Max Dana - Blog
MD Blog > China’s Non-Interference Policy and Growing African Concerns
In: World Tags: ,
By Max DanaShare:

China’s Non-Interference Policy and Growing African Concerns

The Five Principles of Peaceful Coexistence and the principles of “Do No Harm”

ChinaTwo weeks ago, I read an interesting article on African Arguments by Alula A. Iyasu, the Managing Director of Bridge International, Corp.,  an investment and trade advisory group with a focus in Sub-Saharan Africa.

Iyasu provides a great insight into China’s non-interference policy and its economic relations with Africa:

Non-interference policy has been serving China well since 1954.  The policy derives from the Five Principles of Peaceful Coexistence: mutual respect for sovereignty and territorial integrity, mutual non-aggression, non-interference in each other’s internal affairs, equality and mutual benefit, and peaceful coexistence.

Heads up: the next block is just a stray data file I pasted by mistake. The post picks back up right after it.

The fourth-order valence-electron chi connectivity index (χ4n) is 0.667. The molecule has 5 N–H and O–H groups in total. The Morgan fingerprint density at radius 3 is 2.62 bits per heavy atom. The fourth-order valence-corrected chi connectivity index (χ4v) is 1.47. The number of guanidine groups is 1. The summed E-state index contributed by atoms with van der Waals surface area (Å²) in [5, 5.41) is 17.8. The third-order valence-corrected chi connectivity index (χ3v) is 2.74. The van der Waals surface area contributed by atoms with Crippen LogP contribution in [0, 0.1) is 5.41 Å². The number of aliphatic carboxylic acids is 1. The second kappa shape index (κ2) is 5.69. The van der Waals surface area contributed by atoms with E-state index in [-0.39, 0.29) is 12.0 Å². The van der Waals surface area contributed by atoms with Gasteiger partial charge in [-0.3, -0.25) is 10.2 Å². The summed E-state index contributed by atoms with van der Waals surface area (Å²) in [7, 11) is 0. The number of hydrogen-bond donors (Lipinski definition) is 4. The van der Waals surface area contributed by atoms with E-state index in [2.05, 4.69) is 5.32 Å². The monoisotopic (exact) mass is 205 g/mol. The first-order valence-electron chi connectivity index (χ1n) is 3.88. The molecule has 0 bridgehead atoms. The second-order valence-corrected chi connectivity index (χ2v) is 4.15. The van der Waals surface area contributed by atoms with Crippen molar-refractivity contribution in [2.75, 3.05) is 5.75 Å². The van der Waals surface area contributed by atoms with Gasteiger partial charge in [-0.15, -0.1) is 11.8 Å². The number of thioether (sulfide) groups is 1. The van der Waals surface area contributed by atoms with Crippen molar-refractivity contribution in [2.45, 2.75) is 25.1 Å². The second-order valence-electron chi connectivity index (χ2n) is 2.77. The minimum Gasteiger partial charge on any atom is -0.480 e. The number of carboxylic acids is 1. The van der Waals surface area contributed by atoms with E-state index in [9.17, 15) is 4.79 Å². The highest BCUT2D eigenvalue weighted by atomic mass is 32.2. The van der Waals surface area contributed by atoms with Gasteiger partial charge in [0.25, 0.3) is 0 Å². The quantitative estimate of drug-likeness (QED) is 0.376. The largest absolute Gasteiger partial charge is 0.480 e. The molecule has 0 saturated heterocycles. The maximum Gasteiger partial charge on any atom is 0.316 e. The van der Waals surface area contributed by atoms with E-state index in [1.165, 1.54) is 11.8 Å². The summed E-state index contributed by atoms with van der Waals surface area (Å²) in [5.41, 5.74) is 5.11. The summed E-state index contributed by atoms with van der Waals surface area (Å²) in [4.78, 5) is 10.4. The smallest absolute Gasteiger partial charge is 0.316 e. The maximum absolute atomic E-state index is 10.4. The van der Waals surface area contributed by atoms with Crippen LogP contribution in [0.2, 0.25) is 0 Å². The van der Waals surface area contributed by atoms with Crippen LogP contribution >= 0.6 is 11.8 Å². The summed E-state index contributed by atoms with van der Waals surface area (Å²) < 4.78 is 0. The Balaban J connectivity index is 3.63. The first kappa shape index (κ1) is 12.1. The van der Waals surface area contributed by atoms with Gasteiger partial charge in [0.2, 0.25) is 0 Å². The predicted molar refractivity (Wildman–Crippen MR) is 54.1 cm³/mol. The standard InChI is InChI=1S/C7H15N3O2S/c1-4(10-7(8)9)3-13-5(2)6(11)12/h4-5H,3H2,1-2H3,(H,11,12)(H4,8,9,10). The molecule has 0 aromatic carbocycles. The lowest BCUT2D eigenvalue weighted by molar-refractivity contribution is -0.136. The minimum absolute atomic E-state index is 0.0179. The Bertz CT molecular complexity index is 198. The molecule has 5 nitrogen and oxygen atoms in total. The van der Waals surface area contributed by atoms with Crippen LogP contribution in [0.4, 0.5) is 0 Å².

The policy was designed to reach out to non-communist countries in Asia as well as reflect solidarity with newly independent post-colonial states in Africa, with an emphasis on territorial sovereignty defined in the most rigid and traditional Westphalian terms.  Although non-interference applies to military interventions and regime change, the principle has been China’s modus-operandi in its investment and economic interactions with Africa and the rest of the world.

Full article here.






Related Posts

Kantaka and the Meroe Pyramids in Sudan
Wided Bouchamaoui (UTICA) : “Nous avons fait quelque chose d’extraordinaire” (Tunisie)
L’exposition ‘Sous le Jasmin : histoire d’une répression en Tunisie’ d’Augustin Le Gall à Paris
2015 Nobel Peace Prize awarded to the Tunisian National Dialogue Quartet
Sunrise in Djerba, Tunisia
Bardo Museum attack: priorities and promises
Albert Einstein on racism and segregation
Martin Luther King ‘I Have A Dream’ Speech – August 28, 1963
Helping Congo Help Itself
Fukushima: Cosmic rays and radioactive bluefin tuna
Copyright ©1994-2017 Max Dana. All rights reserved.